although the SGML behaviour is deterministic, the effects are not
human-friendly and may give quite different elements from the tags that
the author used (particularly for invalid nestings).
What have you been smoking? Missing end tags, improper nesting and such
can result in different DOMs, but that has nothing whatsoever to do with
SGML parsing (as far as common UAs are concerned).
There are massive advantages to abandoning "HTML 3.2" style layout with
its plethora of <fonttags, <tableused for layout and even the
single-pixel gif.
I prefer the null-pixel div too :)
Transitional was only ever a temporary transitional phase and that was
7 years ago!
HTML 4(.01) *introduced* features that were deprecated or marked
‘transitional’ on the fly (but already implemented in UAs; HTML 3.2? You
don’t say).
Legacy documents should be treated as invalid HTML 4.01 Strict
documents and should have an appropriate doctype declaration added
Like what?
Otherwise it's
always best to label them as 4.01 Strict and at least gain the CSS
rendering benefits from it,
Like additional and hardly documented IE 6/7 bugs?
rather than to label them as something
obscure albeit valid under that description.
<!DOCTYPE html>

is obscure enough since the WHATWG seems to claim it (and good enough
for ‘standards-compliant’ mode in most UAs, while the validation enabled
form ‘<!DOCTYPE html SYSTEM>’ is rather frowned upon by clue-impaired
implentations like Gecko).
--
||| hexadecimal EBB
o-o decimal 3771
--oOo--( )--oOo-- octal 7273
205 goodbye binary 111010111011
Nov 16 '06 #6

P: n/a

Andy Dingley wrote:
Stephen Poley wrote:
On 14 Nov 2006 06:26:25 -0800, "Andy Dingley" <di*****@codesmiths.com>
wrote:
Why not treat legacy docs as Transitional? That's what it's there for.

The problem is whether it's better to treat legacy documents as
Transitional or Strict.

My argument is that in nearly all practical cases, it's better to label
them as Strict and then proceed from there on.
....

I'm not sure I follow. I think you (and Stpehen) were alluding to it,
but wouldn't a bigger concern (or at least a more practical one) be
whether to use a doctype that triggers standards vs. quirks mode?

Nick

--
Nick Theodorakis
ni**************@hotmail.com
contact form:
http://theodorakis.net/contact.html

Nov 16 '06 #7

P: n/a

Nick Theodorakis wrote:
I'm not sure I follow. I think you (and Stpehen) were alluding to it,
but wouldn't a bigger concern (or at least a more practical one) be
whether to use a doctype that triggers standards vs. quirks mode?
That's itself a reason to use Strict and trigger standards rendering
ASAP.

These documents are _ugly_. We're not in any position to worry about
the finer points of box model rendering just yet. If we ever do get to
that point, then I hope to arrive there from the direction of already
being in standards mode. I want to avoid all issues of "Well it used to
work when we rendered with quirks" by never having quirky rendering as
a significant issue.

This is a snippet from a longer document. It has taken 10 pages to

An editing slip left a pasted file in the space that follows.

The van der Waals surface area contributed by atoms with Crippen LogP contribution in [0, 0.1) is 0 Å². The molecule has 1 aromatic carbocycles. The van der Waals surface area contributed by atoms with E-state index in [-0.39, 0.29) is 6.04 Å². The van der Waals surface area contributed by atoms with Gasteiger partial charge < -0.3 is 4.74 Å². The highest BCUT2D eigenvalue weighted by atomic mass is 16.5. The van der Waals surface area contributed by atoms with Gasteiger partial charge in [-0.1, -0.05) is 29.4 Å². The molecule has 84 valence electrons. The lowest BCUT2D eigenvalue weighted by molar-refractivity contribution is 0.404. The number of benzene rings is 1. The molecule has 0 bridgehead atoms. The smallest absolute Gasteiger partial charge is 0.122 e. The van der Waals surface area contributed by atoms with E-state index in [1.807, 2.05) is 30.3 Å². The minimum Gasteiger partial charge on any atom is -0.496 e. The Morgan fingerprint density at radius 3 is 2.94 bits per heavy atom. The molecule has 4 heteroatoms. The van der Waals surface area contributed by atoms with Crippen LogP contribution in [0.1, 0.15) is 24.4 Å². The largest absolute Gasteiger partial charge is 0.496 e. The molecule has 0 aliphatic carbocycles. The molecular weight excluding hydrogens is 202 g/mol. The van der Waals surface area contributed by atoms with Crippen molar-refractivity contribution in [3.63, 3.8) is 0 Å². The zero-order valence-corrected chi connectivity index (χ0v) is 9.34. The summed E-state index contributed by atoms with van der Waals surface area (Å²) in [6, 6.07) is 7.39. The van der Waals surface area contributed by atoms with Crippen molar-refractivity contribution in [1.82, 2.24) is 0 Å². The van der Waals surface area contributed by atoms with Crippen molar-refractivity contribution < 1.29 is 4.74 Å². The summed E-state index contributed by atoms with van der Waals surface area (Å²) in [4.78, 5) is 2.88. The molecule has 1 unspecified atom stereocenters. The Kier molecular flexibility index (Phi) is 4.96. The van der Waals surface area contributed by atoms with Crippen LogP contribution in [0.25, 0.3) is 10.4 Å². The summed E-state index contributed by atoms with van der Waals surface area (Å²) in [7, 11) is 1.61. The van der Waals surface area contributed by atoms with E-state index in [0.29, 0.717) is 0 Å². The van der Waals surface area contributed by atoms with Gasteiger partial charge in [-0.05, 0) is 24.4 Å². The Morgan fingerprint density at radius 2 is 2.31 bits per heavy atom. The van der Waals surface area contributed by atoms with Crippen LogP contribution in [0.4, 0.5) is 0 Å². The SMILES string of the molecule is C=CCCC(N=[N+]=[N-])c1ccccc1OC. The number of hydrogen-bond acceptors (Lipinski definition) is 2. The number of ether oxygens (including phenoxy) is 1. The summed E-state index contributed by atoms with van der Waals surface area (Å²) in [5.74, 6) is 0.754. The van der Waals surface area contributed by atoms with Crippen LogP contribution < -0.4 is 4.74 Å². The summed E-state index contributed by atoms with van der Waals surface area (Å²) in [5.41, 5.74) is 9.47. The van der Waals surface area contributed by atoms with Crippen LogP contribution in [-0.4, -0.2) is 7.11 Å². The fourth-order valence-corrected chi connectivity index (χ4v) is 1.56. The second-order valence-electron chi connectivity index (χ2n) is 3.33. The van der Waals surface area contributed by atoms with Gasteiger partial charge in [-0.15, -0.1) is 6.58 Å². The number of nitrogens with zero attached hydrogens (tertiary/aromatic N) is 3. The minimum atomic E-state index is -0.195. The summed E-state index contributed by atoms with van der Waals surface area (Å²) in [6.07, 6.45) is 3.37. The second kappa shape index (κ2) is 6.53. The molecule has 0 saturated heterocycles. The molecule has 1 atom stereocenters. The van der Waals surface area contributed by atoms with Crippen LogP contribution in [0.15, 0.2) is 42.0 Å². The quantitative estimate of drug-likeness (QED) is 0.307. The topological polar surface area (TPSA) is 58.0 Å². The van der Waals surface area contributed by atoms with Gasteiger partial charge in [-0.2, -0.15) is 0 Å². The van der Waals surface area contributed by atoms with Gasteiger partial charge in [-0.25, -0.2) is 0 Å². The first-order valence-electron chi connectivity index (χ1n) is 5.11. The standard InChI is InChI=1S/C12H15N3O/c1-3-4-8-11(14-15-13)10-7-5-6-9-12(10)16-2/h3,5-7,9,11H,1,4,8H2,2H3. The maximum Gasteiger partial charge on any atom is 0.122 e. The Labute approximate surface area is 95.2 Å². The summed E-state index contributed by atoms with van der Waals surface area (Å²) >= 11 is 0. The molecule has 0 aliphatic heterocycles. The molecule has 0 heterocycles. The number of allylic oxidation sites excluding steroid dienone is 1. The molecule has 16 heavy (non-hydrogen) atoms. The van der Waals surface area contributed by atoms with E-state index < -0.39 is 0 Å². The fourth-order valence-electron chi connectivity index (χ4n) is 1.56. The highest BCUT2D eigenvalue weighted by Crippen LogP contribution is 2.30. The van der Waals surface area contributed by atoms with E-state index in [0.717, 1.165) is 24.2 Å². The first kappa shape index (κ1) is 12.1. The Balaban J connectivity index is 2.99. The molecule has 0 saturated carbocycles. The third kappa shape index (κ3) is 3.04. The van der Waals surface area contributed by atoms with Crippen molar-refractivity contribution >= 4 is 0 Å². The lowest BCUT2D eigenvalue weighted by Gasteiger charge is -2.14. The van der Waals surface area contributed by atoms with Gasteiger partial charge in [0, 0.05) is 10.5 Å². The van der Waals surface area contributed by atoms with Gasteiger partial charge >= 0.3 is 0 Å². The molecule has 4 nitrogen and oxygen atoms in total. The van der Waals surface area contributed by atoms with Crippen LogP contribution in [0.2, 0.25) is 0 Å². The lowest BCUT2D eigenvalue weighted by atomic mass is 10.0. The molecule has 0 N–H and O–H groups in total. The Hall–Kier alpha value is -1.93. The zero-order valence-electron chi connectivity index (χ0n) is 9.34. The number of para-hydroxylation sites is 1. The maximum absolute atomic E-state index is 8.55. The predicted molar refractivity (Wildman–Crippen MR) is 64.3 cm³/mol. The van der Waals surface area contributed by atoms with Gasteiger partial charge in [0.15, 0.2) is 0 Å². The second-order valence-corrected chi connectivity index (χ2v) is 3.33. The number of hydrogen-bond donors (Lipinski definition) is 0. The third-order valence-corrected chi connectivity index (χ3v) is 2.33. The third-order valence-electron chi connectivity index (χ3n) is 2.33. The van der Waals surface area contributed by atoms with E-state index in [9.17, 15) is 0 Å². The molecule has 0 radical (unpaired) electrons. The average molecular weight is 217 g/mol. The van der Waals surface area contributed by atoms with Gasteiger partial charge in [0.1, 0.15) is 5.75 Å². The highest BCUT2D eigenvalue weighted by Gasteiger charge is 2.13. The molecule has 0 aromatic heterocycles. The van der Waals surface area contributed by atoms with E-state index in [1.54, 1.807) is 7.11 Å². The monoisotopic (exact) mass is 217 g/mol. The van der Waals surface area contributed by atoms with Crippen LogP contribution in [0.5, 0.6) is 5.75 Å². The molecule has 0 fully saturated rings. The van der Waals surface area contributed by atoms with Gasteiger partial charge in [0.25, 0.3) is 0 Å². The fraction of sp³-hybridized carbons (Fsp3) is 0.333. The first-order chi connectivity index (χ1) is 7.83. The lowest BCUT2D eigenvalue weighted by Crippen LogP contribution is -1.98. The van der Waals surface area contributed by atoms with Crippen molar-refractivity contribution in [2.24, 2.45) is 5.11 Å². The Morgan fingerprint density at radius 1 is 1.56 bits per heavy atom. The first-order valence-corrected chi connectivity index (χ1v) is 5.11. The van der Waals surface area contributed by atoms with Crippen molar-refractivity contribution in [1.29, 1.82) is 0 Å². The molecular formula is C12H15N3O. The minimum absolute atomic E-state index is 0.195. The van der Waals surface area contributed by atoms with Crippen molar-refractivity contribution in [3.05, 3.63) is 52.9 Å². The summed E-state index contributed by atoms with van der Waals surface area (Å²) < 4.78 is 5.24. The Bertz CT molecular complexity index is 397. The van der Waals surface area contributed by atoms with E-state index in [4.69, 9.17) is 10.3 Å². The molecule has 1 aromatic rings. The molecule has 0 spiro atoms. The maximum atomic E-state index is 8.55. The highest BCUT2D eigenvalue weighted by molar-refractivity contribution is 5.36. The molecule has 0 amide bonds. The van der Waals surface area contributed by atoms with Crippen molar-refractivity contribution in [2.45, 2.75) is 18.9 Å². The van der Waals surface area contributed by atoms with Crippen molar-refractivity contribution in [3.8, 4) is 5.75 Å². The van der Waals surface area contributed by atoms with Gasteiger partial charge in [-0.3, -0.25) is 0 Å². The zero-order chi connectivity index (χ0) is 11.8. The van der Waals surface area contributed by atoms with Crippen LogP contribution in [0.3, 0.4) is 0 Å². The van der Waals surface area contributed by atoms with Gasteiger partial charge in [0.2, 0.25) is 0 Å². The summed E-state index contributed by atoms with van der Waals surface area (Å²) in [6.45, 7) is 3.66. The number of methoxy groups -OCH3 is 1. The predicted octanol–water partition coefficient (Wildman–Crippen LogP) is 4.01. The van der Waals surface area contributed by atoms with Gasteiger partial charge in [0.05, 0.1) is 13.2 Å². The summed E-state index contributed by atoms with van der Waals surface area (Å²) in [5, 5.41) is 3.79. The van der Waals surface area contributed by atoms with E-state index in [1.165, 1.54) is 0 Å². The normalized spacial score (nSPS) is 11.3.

provide an unarguable case (I have a 3.2 / <tableluddite to work
around) for what's perfectly well described by the 1st page summary of
"Just stick 4.01 Strict on everything".

Nov 16 '06 #8

P: n/a

Andy Dingley wrote:
Nick Theodorakis wrote:
I'm not sure I follow. I think you (and Stpehen) were alluding to it,
but wouldn't a bigger concern (or at least a more practical one) be
whether to use a doctype that triggers standards vs. quirks mode?

That's itself a reason to use Strict and trigger standards rendering
ASAP.

These documents are _ugly_. We're not in any position to worry about
the finer points of box model rendering just yet. If we ever do get to
that point, then I hope to arrive there from the direction of already
being in standards mode. I want to avoid all issues of "Well it used to
work when we rendered with quirks" by never having quirky rendering as
a significant issue.

This is a snippet from a longer document. It has taken 10 pages to
provide an unarguable case (I have a 3.2 / <tableluddite to work
around) for what's perfectly well described by the 1st page summary of
"Just stick 4.01 Strict on everything".
Nov 16 '06 #9

P: n/a

Andy Dingley wrote:
Nick Theodorakis wrote:
I'm not sure I follow. I think you (and Stpehen) were alluding to it,
but wouldn't a bigger concern (or at least a more practical one) be
whether to use a doctype that triggers standards vs. quirks mode?

That's itself a reason to use Strict and trigger standards rendering
ASAP.

These documents are _ugly_. We're not in any position to worry about
the finer points of box model rendering just yet. If we ever do get to
that point, then I hope to arrive there from the direction of already
being in standards mode. I want to avoid all issues of "Well it used to
work when we rendered with quirks" by never having quirky rendering as
a significant issue.

This is a snippet from a longer document. It has taken 10 pages to
provide an unarguable case (I have a 3.2 / <tableluddite to work
around) for what's perfectly well described by the 1st page summary of
"Just stick 4.01 Strict on everything".
Nov 16 '06 #10

This discussion thread is closed